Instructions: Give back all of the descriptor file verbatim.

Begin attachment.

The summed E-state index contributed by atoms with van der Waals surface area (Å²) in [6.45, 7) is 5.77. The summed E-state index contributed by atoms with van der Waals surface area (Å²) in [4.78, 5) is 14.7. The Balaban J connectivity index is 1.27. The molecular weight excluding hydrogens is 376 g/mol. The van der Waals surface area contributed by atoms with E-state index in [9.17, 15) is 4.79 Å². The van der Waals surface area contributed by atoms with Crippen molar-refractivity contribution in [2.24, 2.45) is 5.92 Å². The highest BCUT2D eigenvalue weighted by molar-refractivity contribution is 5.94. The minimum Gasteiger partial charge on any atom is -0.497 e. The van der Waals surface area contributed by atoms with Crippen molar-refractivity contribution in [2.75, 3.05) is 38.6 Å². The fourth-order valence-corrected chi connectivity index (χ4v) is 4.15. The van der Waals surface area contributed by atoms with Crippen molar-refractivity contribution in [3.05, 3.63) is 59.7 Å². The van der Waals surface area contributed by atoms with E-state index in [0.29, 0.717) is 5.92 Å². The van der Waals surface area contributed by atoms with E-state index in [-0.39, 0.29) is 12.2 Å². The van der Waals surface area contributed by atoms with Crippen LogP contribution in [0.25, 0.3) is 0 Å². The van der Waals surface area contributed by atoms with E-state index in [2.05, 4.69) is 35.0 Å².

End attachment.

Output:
The summed E-state index contributed by atoms with van der Waals surface area (Å²) in [6.45, 7) is 5.77. The summed E-state index contributed by atoms with van der Waals surface area (Å²) in [4.78, 5) is 14.7. The Balaban J connectivity index is 1.27. The molecular weight excluding hydrogens is 376 g/mol. The van der Waals surface area contributed by atoms with E-state index in [9.17, 15) is 4.79 Å². The van der Waals surface area contributed by atoms with Crippen molar-refractivity contribution in [2.24, 2.45) is 5.92 Å². The highest BCUT2D eigenvalue weighted by molar-refractivity contribution is 5.94. The minimum Gasteiger partial charge on any atom is -0.497 e. The van der Waals surface area contributed by atoms with Crippen molar-refractivity contribution in [2.75, 3.05) is 38.6 Å². The fourth-order valence-corrected chi connectivity index (χ4v) is 4.15. The van der Waals surface area contributed by atoms with Crippen molar-refractivity contribution in [3.05, 3.63) is 59.7 Å². The van der Waals surface area contributed by atoms with E-state index in [0.29, 0.717) is 5.92 Å². The van der Waals surface area contributed by atoms with E-state index in [-0.39, 0.29) is 12.2 Å². The van der Waals surface area contributed by atoms with Crippen LogP contribution in [0.25, 0.3) is 0 Å². The van der Waals surface area contributed by atoms with E-state index in [2.05, 4.69) is 35.0 Å².